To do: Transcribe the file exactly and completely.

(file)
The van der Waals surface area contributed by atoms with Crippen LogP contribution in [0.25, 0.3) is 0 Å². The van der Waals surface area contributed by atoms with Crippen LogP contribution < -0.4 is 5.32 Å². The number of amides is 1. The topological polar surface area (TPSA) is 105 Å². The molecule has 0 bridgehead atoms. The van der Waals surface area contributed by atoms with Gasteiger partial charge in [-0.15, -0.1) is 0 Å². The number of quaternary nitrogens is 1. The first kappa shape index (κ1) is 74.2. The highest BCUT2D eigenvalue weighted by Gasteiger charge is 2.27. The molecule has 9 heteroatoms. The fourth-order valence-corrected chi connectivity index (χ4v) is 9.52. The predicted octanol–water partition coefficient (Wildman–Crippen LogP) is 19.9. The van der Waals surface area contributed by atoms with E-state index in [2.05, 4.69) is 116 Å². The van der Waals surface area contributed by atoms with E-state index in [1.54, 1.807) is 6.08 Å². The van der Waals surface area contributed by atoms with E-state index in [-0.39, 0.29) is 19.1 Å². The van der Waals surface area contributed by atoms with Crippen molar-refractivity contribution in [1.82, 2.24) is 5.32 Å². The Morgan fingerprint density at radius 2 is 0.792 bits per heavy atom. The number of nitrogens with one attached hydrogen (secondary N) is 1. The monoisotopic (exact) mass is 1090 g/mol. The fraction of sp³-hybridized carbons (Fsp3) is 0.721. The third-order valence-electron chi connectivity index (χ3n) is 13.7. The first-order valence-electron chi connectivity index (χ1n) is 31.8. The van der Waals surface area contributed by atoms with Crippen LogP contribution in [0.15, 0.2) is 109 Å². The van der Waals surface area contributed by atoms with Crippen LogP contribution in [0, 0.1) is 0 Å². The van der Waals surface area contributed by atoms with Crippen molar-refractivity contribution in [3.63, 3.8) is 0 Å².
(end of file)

The van der Waals surface area contributed by atoms with Crippen LogP contribution in [0.25, 0.3) is 0 Å². The van der Waals surface area contributed by atoms with Crippen LogP contribution < -0.4 is 5.32 Å². The number of amides is 1. The topological polar surface area (TPSA) is 105 Å². The molecule has 0 bridgehead atoms. The van der Waals surface area contributed by atoms with Gasteiger partial charge in [-0.15, -0.1) is 0 Å². The number of quaternary nitrogens is 1. The first kappa shape index (κ1) is 74.2. The highest BCUT2D eigenvalue weighted by Gasteiger charge is 2.27. The molecule has 9 heteroatoms. The fourth-order valence-corrected chi connectivity index (χ4v) is 9.52. The predicted octanol–water partition coefficient (Wildman–Crippen LogP) is 19.9. The van der Waals surface area contributed by atoms with E-state index in [2.05, 4.69) is 116 Å². The van der Waals surface area contributed by atoms with E-state index in [1.54, 1.807) is 6.08 Å². The van der Waals surface area contributed by atoms with E-state index in [-0.39, 0.29) is 19.1 Å². The van der Waals surface area contributed by atoms with Crippen molar-refractivity contribution in [1.82, 2.24) is 5.32 Å². The Morgan fingerprint density at radius 2 is 0.792 bits per heavy atom. The number of nitrogens with one attached hydrogen (secondary N) is 1. The monoisotopic (exact) mass is 1090 g/mol. The fraction of sp³-hybridized carbons (Fsp3) is 0.721. The third-order valence-electron chi connectivity index (χ3n) is 13.7. The first-order valence-electron chi connectivity index (χ1n) is 31.8. The van der Waals surface area contributed by atoms with Crippen LogP contribution in [0.15, 0.2) is 109 Å². The van der Waals surface area contributed by atoms with Crippen LogP contribution in [0, 0.1) is 0 Å². The van der Waals surface area contributed by atoms with Crippen molar-refractivity contribution in [3.63, 3.8) is 0 Å².